Samanta et al. (2013) described a N,N’-olefin functionalized bis-imidazolium gold(I) salt 16 of interest for the development of antimicrobial therapies in patients with keratitis-associated eye infections caused by multidrug-resistant bacteria and fungi. Complex 16 was more active against P. aeruginosa and S. aureus than antibiotics ceftazidime, vancomycin, and piperacilline and more active against filamentous fungi C. albicans and A. fumigatus than amphotericin B, fluconazole, and voriconazol. The bacterial killing activity was concentration-dependent, and no cell growth was seen even using complex 16 concentrations of 0.5 and 2.5 μM for P. aeruginosa and S. aureus, respectively. In addition, this Au(I) compound was able to eradicate biofilm formed over contact lenses. In order to better understand the mechanisms of action, interactions between the bacterial cell and complex 16 were observed using a scanning electron microscope (SEM). The images produced (Figure 2) clearly showed a morphological change in the microbial envelope after treatment with complex 16, which evidenced that the target would be on cell membranes or cell walls. The high binding affinities to bacterial cell membranes displayed by complex 16 in docking studies point to a mechanism of action based on the destabilization of the bacterial membrane, causing loss of structural integrity and a change in bacterial shape. Samanta et al. (2013) hypothesized that the destabilizing effect on the bacterial membrane is caused by the insertion of multiple molecules of complex 16 intercalating the lipids on the membrane.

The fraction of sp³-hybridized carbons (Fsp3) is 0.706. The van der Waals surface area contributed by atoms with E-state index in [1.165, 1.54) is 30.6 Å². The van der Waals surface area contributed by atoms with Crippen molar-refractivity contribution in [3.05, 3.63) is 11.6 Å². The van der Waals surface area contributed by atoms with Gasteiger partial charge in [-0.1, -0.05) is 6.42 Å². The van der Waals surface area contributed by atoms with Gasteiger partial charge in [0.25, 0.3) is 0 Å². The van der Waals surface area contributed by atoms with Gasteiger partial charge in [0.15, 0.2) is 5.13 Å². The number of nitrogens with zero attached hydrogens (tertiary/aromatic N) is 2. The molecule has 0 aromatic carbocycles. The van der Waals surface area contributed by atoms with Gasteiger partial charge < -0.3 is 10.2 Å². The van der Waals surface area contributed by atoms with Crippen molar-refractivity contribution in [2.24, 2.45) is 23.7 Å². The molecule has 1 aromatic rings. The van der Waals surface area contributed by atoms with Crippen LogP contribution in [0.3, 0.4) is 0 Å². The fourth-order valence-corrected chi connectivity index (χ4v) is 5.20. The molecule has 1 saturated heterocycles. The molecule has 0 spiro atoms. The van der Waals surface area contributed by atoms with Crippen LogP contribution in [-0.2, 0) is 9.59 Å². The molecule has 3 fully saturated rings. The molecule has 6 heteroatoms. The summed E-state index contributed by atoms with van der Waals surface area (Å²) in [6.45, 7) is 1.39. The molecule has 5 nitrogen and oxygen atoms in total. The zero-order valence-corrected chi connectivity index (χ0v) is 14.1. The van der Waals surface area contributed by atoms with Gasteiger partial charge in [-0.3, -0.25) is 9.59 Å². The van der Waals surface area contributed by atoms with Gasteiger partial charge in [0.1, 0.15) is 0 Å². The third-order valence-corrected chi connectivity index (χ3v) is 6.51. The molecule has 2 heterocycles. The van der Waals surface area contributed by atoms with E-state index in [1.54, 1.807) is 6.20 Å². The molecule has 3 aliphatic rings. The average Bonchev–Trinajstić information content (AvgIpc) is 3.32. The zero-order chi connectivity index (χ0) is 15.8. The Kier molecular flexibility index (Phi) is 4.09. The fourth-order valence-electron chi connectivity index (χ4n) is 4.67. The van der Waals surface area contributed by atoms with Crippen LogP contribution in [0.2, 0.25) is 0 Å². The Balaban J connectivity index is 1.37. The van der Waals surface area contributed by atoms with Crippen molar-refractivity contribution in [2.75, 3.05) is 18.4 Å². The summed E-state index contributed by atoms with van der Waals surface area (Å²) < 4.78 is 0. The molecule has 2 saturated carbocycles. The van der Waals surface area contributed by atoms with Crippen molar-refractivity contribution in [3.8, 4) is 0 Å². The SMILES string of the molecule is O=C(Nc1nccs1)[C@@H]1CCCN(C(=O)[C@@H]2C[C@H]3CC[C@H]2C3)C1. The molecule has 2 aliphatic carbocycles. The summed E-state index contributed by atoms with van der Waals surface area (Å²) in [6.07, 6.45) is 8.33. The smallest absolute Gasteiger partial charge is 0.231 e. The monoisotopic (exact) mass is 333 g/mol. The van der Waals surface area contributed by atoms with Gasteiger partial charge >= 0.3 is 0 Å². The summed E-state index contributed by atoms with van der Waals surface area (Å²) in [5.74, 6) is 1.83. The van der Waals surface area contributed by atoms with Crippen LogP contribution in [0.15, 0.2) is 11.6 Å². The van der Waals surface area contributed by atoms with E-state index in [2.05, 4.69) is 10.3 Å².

Figure 2. Control P. aeruginosa cells (A) and cells treated with complex 16 (B). Reproduced from Samanta et al. (2013) (CC BY-NC 4.0).

In summary, several Au(I) complexes tested so far display antibacterial effects with a marked preference for Gram-positive bacteria. This selectiveness toward Gram-positive pathogens could be explained in that: (i) gold(I) complexes inhibit the thioredoxin reductase enzyme and, in Gram-negative bacteria this is compensated by the presence of the glutathione system; and (ii) the permeability barrier conferred by the outer membrane of Gram-negative bacteria impairs the transfer of the complex to the cytoplasm. In addition, other possible mechanisms of action proposed include the disruption of the bacterial cell wall and cytosolic membrane. SEM images of Gram-positive bacteria submitted to gold(I) compounds revealed morphological changes on the bacterial surface and cytosolic leakage, probably due to destabilization of the peptidoglycan membrane by the insertion of these compounds in the lipid bilayer, inducing a loss of the structural integrity of the bacteria.